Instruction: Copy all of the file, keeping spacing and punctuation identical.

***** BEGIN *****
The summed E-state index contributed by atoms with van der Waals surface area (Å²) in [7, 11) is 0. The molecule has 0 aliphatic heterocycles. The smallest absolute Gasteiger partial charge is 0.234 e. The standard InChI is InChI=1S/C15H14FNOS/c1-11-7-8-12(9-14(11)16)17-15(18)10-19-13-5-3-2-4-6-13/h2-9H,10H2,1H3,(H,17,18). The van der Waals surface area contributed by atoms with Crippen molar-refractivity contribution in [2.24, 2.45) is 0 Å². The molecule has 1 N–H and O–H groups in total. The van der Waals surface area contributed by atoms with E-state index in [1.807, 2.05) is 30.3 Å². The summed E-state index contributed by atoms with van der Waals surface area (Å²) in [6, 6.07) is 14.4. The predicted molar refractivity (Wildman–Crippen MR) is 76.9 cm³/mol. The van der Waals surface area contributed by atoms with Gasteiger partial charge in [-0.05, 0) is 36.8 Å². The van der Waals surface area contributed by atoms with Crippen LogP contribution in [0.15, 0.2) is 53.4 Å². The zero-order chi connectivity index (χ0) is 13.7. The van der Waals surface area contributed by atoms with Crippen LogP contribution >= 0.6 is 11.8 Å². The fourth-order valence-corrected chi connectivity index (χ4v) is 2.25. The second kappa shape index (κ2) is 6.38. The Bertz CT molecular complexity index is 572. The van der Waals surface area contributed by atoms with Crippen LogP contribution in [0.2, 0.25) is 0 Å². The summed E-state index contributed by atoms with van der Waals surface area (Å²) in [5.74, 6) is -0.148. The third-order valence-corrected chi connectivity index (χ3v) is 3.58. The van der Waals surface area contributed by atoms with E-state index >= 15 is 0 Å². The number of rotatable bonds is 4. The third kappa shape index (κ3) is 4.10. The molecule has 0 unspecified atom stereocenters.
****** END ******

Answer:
The summed E-state index contributed by atoms with van der Waals surface area (Å²) in [7, 11) is 0. The molecule has 0 aliphatic heterocycles. The smallest absolute Gasteiger partial charge is 0.234 e. The standard InChI is InChI=1S/C15H14FNOS/c1-11-7-8-12(9-14(11)16)17-15(18)10-19-13-5-3-2-4-6-13/h2-9H,10H2,1H3,(H,17,18). The van der Waals surface area contributed by atoms with Crippen molar-refractivity contribution in [2.24, 2.45) is 0 Å². The molecule has 1 N–H and O–H groups in total. The van der Waals surface area contributed by atoms with E-state index in [1.807, 2.05) is 30.3 Å². The summed E-state index contributed by atoms with van der Waals surface area (Å²) in [6, 6.07) is 14.4. The predicted molar refractivity (Wildman–Crippen MR) is 76.9 cm³/mol. The van der Waals surface area contributed by atoms with Gasteiger partial charge in [-0.05, 0) is 36.8 Å². The van der Waals surface area contributed by atoms with Crippen LogP contribution in [0.15, 0.2) is 53.4 Å². The zero-order chi connectivity index (χ0) is 13.7. The van der Waals surface area contributed by atoms with Crippen LogP contribution >= 0.6 is 11.8 Å². The fourth-order valence-corrected chi connectivity index (χ4v) is 2.25. The second kappa shape index (κ2) is 6.38. The Bertz CT molecular complexity index is 572. The van der Waals surface area contributed by atoms with Crippen LogP contribution in [0.2, 0.25) is 0 Å². The summed E-state index contributed by atoms with van der Waals surface area (Å²) in [5.74, 6) is -0.148. The third-order valence-corrected chi connectivity index (χ3v) is 3.58. The van der Waals surface area contributed by atoms with E-state index >= 15 is 0 Å². The number of rotatable bonds is 4. The third kappa shape index (κ3) is 4.10. The molecule has 0 unspecified atom stereocenters.